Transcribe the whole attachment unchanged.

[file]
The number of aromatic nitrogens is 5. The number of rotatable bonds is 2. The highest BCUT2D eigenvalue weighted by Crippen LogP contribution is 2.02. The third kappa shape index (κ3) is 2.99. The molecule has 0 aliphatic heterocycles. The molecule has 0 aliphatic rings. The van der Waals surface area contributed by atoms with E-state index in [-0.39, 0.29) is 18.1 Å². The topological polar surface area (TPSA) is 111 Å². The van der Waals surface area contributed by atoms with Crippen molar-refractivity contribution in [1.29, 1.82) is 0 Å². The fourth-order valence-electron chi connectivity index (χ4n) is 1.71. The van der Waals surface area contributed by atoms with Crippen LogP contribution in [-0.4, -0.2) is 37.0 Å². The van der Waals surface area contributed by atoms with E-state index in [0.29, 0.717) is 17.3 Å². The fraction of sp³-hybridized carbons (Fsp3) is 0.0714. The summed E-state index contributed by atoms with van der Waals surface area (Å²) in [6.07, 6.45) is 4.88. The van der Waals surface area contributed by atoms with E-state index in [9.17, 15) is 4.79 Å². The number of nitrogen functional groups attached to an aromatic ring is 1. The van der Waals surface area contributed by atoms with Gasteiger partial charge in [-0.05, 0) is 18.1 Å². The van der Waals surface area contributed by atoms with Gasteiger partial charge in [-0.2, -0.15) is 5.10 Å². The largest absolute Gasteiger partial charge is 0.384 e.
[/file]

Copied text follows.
The number of aromatic nitrogens is 5. The number of rotatable bonds is 2. The highest BCUT2D eigenvalue weighted by Crippen LogP contribution is 2.02. The third kappa shape index (κ3) is 2.99. The molecule has 0 aliphatic heterocycles. The molecule has 0 aliphatic rings. The van der Waals surface area contributed by atoms with E-state index in [-0.39, 0.29) is 18.1 Å². The topological polar surface area (TPSA) is 111 Å². The van der Waals surface area contributed by atoms with Crippen molar-refractivity contribution in [1.29, 1.82) is 0 Å². The fourth-order valence-electron chi connectivity index (χ4n) is 1.71. The van der Waals surface area contributed by atoms with Crippen LogP contribution in [-0.4, -0.2) is 37.0 Å². The van der Waals surface area contributed by atoms with E-state index in [0.29, 0.717) is 17.3 Å². The fraction of sp³-hybridized carbons (Fsp3) is 0.0714. The summed E-state index contributed by atoms with van der Waals surface area (Å²) in [6.07, 6.45) is 4.88. The van der Waals surface area contributed by atoms with E-state index in [9.17, 15) is 4.79 Å². The number of nitrogen functional groups attached to an aromatic ring is 1. The van der Waals surface area contributed by atoms with Gasteiger partial charge in [-0.05, 0) is 18.1 Å². The van der Waals surface area contributed by atoms with Gasteiger partial charge in [-0.2, -0.15) is 5.10 Å². The largest absolute Gasteiger partial charge is 0.384 e.